“On one hand, you don’t want to share too much with others,” said Dough. “But on the other hand, you feel much more free online. No one judges you in the blogging world.”

Indeed, readers typically offer their own insights and advice on bloggers’ financial plans, creating a virtual community where bloggers and readers frequently communicate and share intimate financial details, even though they’ve never met face to face.

The engaged couple who run the blog makelovenotddebt.com said being part of the personal-finance blogging community has educated them more than creating the blog itself. “Him” and “Her”, a twentysomething couple in Chicago chronicling their climb out of $90,000 in debt (mostly due to student loans) averages 300 visitors a day, many of them vocal.

“Most of the bloggers in the community are extremely well-educated about finance and often have posts that introduce me to new concepts or increase the depth of my knowledge,” said "Her." “When we make a stupid purchase, our commentators point it out. Sometimes when we can’t figure out what to do, we post our question and our readers respond. It’s like having a financial advisor 24 hours a day.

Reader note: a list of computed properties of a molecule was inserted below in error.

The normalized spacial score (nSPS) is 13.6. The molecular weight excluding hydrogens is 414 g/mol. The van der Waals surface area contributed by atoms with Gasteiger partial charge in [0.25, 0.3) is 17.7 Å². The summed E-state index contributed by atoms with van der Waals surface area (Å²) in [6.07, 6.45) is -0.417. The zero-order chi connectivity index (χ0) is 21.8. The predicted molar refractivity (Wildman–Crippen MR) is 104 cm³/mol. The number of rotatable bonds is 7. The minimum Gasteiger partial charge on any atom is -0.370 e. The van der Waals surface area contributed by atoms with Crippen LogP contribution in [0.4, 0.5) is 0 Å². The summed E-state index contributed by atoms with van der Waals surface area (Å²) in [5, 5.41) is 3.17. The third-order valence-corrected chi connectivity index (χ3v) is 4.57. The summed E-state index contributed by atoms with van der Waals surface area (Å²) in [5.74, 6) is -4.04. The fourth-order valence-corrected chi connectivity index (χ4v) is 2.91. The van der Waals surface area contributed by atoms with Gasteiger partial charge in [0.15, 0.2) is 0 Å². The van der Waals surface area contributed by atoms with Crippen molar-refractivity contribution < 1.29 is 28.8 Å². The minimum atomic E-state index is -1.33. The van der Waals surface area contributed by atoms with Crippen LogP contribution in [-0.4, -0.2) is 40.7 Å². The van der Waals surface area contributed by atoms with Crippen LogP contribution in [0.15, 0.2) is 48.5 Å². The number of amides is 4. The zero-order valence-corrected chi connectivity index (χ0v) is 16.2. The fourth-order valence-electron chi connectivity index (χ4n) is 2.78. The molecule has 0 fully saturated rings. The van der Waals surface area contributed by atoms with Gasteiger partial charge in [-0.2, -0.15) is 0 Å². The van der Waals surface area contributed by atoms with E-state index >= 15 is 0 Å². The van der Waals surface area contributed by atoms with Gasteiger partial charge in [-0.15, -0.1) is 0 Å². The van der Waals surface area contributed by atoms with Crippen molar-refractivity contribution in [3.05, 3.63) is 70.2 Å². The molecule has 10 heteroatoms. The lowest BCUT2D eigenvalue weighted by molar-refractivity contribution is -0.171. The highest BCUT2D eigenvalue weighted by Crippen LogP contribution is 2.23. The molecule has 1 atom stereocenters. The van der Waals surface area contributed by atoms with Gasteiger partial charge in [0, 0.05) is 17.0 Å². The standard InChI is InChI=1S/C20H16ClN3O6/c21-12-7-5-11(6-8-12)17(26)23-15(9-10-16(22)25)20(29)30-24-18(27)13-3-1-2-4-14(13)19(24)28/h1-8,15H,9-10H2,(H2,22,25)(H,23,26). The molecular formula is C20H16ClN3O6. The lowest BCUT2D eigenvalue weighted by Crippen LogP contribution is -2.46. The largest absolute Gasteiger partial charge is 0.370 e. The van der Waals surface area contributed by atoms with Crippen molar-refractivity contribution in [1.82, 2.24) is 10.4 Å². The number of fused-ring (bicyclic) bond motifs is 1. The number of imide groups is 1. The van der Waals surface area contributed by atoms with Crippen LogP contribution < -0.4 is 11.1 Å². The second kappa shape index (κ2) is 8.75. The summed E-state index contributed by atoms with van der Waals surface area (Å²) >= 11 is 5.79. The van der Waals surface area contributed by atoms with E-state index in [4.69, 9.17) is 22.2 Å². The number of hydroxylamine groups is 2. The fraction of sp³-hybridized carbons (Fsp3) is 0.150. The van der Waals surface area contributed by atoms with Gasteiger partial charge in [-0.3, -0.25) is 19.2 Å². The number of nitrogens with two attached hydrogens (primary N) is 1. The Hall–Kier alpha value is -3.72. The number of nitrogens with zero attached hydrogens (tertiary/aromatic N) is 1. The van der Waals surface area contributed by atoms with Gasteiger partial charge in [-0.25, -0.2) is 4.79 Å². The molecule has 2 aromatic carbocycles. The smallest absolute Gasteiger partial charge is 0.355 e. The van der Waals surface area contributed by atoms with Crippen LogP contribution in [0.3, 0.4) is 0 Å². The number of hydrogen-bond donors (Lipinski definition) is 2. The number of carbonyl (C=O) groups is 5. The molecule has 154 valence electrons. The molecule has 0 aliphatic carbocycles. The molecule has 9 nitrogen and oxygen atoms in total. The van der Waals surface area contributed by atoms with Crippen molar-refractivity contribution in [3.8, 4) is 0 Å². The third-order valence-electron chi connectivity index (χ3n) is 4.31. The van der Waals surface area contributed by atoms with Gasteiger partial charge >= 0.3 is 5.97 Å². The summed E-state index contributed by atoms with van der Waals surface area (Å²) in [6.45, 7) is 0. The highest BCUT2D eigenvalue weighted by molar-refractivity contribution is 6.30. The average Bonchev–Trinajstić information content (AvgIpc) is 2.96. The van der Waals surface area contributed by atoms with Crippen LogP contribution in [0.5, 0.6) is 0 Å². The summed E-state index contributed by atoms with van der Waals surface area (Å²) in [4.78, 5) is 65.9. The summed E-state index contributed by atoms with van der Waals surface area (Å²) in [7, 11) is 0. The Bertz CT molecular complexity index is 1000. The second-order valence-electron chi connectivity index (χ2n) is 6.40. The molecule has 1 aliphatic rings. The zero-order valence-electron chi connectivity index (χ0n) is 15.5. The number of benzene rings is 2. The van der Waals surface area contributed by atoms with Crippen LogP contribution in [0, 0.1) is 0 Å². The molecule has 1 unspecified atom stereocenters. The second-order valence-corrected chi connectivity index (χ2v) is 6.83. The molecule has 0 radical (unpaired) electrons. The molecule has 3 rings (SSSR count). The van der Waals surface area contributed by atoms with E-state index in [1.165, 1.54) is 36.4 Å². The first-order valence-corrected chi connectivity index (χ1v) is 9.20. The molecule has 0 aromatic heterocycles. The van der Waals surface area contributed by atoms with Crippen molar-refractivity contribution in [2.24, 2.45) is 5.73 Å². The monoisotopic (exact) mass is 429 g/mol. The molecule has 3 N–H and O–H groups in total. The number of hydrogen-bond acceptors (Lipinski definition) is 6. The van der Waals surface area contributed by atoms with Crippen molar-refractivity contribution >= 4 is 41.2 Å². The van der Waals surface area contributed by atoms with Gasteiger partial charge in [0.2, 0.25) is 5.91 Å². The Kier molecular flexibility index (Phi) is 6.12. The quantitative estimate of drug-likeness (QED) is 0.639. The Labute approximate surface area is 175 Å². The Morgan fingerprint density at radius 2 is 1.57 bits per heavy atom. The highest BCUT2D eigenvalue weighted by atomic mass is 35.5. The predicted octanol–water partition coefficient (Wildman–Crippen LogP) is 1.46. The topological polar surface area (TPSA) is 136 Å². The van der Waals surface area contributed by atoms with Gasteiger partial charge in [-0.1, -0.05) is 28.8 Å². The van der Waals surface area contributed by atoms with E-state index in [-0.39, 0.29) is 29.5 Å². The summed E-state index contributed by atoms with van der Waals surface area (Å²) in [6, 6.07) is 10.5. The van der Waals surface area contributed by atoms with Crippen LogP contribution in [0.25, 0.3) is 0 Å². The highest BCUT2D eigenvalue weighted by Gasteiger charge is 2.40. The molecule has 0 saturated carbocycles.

“It’s much more efficient than aimless surfing the Web for information,” added "Him."

As these blogs become more mainstream, many of the established ones have caught on to the prospect of a potential new cash stream. Some of them partner with Google AdSense, which serves up links to advertisers that relate to the Web site’s content (a post on personal-finance software may pull up an ad for similar products).

Budgeting Babe’s Mladic has gotten a few offers from financial-service companies wanting to partner with her, and another financial blogger told her that her blog is worth nearly $48,000 in value. But she shies away from AdSense types of partnerships since she can’t vet the types of ads posted on her blog. “Right now, it’s more about being credible than making money.”

One way to find relevant and popular personal-finance blogs is to check out pfblogs.org, which aggregates current blogs (currently more than 500) and ranks the most popular ones.

Well-established bloggers typically post frequently about their financial situation, and their blogs are good for picking up a few tips, but because the nature of blogging invites anonymity, it’s a good idea to do more research before taking their advice. Many bloggers already post disclaimers on their sites, stressing that they are far from financial experts. On her blog, Jane Dough wrote, “If you take something I write as advice and follow it with unfortunate consequences, I sympathize with you, however I take no responsibility for your actions.”